Edinburgh International Book Festival director Nick Barley is chairing the judging panel for the 2017 Man Booker International Prize.
The judging panel was announced today (7th July), comprising translator Daniel Hahn, award-winning poet Helen Mort, Turkish author and academic Elif Shafak and Nigerian-born writer Chika Unigwe.
The prize will be going into its second year in its newly-evolved form, selecting the best translated book of the year, published in the UK between 1st May 2016 and 30th April 2017, with the winning book's author and translator rewarded equally.
The original prize format, which launched in 2005, used to reward a body of work as opposed to an individual title, before it was reconfigured last year, merging The Man Booker International Prize and the Independent Foreign Fiction Prize.
Last year Korean author Han Kang and her translator Deborah Smith won the prize for The Vegetarian (Portobello Books), with the £50,000 prize split equally between author and translator for the first time.
UK sales of The Vegetarian rose six-fold in the week after the prize was announced, according to Man Booker International, who said it lead to "stratospheric" sales in Korea of almost half a million copies two weeks following its win up from 20,000 before it.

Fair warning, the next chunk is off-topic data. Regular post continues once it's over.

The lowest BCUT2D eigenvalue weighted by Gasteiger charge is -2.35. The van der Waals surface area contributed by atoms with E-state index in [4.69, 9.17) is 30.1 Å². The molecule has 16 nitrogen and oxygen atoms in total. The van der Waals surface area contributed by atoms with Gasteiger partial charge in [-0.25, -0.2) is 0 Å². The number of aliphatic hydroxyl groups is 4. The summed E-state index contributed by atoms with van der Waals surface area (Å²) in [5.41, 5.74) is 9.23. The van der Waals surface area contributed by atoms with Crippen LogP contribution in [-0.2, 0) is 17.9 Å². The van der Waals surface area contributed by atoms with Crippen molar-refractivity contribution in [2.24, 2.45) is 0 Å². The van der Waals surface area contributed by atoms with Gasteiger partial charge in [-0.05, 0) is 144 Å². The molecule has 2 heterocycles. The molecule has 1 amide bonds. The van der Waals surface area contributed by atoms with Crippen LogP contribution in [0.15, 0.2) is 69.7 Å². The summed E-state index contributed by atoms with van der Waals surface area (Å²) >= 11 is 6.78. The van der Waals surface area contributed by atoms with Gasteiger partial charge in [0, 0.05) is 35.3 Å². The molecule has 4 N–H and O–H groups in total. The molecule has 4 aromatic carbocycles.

Fiammetta Rocco, administrator of the Man Booker International Prize, commented: “Novelists, poets, translators, linguists - and above all readers - the judges of the 2017 Man Booker International Prize have a particular enthusiasm, experience and discernment that will serve them well in the year ahead. They have an outstanding chair in Nick Barley, who has built the Edinburgh International Book Festival into one of the most wide-ranging and inventive literary festivals in the world.”
The ‘Man Booker Dozen’ of 12 or 13 books will be announced in March 2017, and the shortlist of six books in April 2017. The winner will be announced in May 2017.
The prize is sponsored by investment management business Man Group, which also sponsors the Man Booker Prize for Fiction. Both prizes "strive to recognise and reward the finest in contemporary literature".
The longlist for the latter, the Man Booker Prize 2016, is due to be announced on 27th July, in what will be the third year that the £50,000 prize has been open to any writer, writing originally in English and published in the UK, irrespective of nationality.